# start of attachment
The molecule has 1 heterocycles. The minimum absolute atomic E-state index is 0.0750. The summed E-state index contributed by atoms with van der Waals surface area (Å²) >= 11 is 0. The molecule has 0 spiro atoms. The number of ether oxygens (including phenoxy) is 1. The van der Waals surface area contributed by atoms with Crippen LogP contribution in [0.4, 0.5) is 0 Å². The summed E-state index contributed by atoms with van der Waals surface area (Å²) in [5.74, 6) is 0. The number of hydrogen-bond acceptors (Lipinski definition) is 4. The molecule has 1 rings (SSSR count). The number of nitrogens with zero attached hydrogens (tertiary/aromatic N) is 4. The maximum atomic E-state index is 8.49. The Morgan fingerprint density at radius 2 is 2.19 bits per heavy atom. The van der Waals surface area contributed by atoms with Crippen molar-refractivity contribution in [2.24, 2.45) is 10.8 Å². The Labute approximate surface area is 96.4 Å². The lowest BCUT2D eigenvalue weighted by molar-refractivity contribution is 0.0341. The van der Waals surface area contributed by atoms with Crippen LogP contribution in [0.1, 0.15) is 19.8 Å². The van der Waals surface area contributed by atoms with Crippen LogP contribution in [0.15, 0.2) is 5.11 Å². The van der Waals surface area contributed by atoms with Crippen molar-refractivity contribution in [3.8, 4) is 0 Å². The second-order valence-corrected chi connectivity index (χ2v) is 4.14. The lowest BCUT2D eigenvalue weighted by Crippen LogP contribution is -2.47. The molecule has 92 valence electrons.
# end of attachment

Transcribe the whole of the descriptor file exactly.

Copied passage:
The molecule has 1 heterocycles. The minimum absolute atomic E-state index is 0.0750. The summed E-state index contributed by atoms with van der Waals surface area (Å²) >= 11 is 0. The molecule has 0 spiro atoms. The number of ether oxygens (including phenoxy) is 1. The van der Waals surface area contributed by atoms with Crippen LogP contribution in [0.4, 0.5) is 0 Å². The summed E-state index contributed by atoms with van der Waals surface area (Å²) in [5.74, 6) is 0. The number of hydrogen-bond acceptors (Lipinski definition) is 4. The molecule has 1 rings (SSSR count). The number of nitrogens with zero attached hydrogens (tertiary/aromatic N) is 4. The maximum atomic E-state index is 8.49. The Morgan fingerprint density at radius 2 is 2.19 bits per heavy atom. The van der Waals surface area contributed by atoms with Crippen molar-refractivity contribution in [2.24, 2.45) is 10.8 Å². The Labute approximate surface area is 96.4 Å². The lowest BCUT2D eigenvalue weighted by molar-refractivity contribution is 0.0341. The van der Waals surface area contributed by atoms with Crippen LogP contribution in [0.1, 0.15) is 19.8 Å². The van der Waals surface area contributed by atoms with Crippen LogP contribution in [0.15, 0.2) is 5.11 Å². The van der Waals surface area contributed by atoms with Crippen molar-refractivity contribution in [3.8, 4) is 0 Å². The second-order valence-corrected chi connectivity index (χ2v) is 4.14. The lowest BCUT2D eigenvalue weighted by Crippen LogP contribution is -2.47. The molecule has 92 valence electrons.